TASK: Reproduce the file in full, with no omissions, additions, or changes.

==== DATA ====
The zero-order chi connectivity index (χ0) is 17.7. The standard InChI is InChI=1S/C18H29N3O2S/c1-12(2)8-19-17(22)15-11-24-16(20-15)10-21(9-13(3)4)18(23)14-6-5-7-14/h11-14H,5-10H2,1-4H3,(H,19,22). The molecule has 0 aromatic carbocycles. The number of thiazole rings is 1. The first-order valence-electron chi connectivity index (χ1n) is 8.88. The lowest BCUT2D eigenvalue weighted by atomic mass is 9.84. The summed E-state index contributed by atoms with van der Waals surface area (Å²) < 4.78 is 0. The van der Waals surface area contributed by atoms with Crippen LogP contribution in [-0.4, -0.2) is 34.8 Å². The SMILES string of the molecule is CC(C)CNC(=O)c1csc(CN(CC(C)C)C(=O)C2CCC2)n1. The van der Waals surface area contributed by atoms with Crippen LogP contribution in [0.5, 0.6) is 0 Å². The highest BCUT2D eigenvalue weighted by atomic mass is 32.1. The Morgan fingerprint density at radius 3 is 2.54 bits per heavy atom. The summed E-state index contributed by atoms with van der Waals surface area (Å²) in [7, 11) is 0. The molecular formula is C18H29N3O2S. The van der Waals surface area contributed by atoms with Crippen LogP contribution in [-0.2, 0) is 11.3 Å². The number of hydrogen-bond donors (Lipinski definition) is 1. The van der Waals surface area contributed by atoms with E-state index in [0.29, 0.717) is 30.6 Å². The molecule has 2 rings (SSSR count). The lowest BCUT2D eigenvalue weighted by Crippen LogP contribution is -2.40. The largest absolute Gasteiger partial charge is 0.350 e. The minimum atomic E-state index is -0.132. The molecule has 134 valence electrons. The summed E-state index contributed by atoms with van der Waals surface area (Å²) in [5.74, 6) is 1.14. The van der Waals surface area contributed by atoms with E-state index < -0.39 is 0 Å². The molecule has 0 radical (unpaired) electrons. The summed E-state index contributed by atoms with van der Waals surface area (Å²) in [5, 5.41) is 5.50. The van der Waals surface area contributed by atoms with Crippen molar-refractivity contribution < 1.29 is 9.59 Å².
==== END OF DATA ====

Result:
The zero-order chi connectivity index (χ0) is 17.7. The standard InChI is InChI=1S/C18H29N3O2S/c1-12(2)8-19-17(22)15-11-24-16(20-15)10-21(9-13(3)4)18(23)14-6-5-7-14/h11-14H,5-10H2,1-4H3,(H,19,22). The molecule has 0 aromatic carbocycles. The number of thiazole rings is 1. The first-order valence-electron chi connectivity index (χ1n) is 8.88. The lowest BCUT2D eigenvalue weighted by atomic mass is 9.84. The summed E-state index contributed by atoms with van der Waals surface area (Å²) < 4.78 is 0. The van der Waals surface area contributed by atoms with Crippen LogP contribution in [-0.4, -0.2) is 34.8 Å². The SMILES string of the molecule is CC(C)CNC(=O)c1csc(CN(CC(C)C)C(=O)C2CCC2)n1. The van der Waals surface area contributed by atoms with Crippen LogP contribution in [0.5, 0.6) is 0 Å². The highest BCUT2D eigenvalue weighted by atomic mass is 32.1. The Morgan fingerprint density at radius 3 is 2.54 bits per heavy atom. The summed E-state index contributed by atoms with van der Waals surface area (Å²) in [7, 11) is 0. The molecular formula is C18H29N3O2S. The van der Waals surface area contributed by atoms with Crippen LogP contribution in [-0.2, 0) is 11.3 Å². The number of hydrogen-bond donors (Lipinski definition) is 1. The van der Waals surface area contributed by atoms with E-state index in [0.29, 0.717) is 30.6 Å². The molecule has 2 rings (SSSR count). The lowest BCUT2D eigenvalue weighted by Crippen LogP contribution is -2.40. The largest absolute Gasteiger partial charge is 0.350 e. The minimum atomic E-state index is -0.132. The molecule has 134 valence electrons. The summed E-state index contributed by atoms with van der Waals surface area (Å²) in [5.74, 6) is 1.14. The van der Waals surface area contributed by atoms with E-state index < -0.39 is 0 Å². The molecule has 0 radical (unpaired) electrons. The summed E-state index contributed by atoms with van der Waals surface area (Å²) in [5, 5.41) is 5.50. The van der Waals surface area contributed by atoms with Crippen molar-refractivity contribution < 1.29 is 9.59 Å².